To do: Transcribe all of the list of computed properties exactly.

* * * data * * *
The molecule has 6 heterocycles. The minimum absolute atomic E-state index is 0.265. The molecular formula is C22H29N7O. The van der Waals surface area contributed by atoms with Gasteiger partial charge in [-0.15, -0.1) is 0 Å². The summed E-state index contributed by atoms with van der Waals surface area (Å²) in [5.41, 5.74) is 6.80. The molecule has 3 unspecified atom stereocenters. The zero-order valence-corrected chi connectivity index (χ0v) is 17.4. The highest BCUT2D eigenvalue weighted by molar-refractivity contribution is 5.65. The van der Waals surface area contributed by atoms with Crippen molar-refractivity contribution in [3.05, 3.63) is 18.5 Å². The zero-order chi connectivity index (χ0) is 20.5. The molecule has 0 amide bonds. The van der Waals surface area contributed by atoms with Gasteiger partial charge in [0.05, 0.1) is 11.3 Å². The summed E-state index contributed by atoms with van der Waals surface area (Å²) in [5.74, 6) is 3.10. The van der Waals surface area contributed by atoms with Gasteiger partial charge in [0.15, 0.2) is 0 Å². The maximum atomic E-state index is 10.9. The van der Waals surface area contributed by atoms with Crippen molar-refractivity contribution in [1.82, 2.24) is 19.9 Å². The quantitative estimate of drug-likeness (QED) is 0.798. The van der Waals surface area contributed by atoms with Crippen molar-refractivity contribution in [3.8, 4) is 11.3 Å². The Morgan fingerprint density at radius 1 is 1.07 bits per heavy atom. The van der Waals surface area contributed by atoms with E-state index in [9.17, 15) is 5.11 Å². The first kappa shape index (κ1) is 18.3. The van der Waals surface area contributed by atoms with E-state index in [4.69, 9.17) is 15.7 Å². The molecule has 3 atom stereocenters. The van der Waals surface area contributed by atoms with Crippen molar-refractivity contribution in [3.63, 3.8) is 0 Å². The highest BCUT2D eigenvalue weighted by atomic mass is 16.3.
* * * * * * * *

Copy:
The molecule has 6 heterocycles. The minimum absolute atomic E-state index is 0.265. The molecular formula is C22H29N7O. The van der Waals surface area contributed by atoms with Gasteiger partial charge in [-0.15, -0.1) is 0 Å². The summed E-state index contributed by atoms with van der Waals surface area (Å²) in [5.41, 5.74) is 6.80. The molecule has 3 unspecified atom stereocenters. The zero-order valence-corrected chi connectivity index (χ0v) is 17.4. The highest BCUT2D eigenvalue weighted by molar-refractivity contribution is 5.65. The van der Waals surface area contributed by atoms with Crippen molar-refractivity contribution in [3.05, 3.63) is 18.5 Å². The zero-order chi connectivity index (χ0) is 20.5. The molecule has 0 amide bonds. The van der Waals surface area contributed by atoms with Gasteiger partial charge in [0.05, 0.1) is 11.3 Å². The summed E-state index contributed by atoms with van der Waals surface area (Å²) in [5.74, 6) is 3.10. The van der Waals surface area contributed by atoms with Gasteiger partial charge in [0.15, 0.2) is 0 Å². The maximum atomic E-state index is 10.9. The van der Waals surface area contributed by atoms with Crippen molar-refractivity contribution in [1.82, 2.24) is 19.9 Å². The quantitative estimate of drug-likeness (QED) is 0.798. The van der Waals surface area contributed by atoms with Crippen molar-refractivity contribution in [3.8, 4) is 11.3 Å². The Morgan fingerprint density at radius 1 is 1.07 bits per heavy atom. The van der Waals surface area contributed by atoms with E-state index in [9.17, 15) is 5.11 Å². The first kappa shape index (κ1) is 18.3. The van der Waals surface area contributed by atoms with E-state index in [4.69, 9.17) is 15.7 Å². The molecule has 3 atom stereocenters. The van der Waals surface area contributed by atoms with Crippen molar-refractivity contribution in [3.63, 3.8) is 0 Å². The highest BCUT2D eigenvalue weighted by atomic mass is 16.3.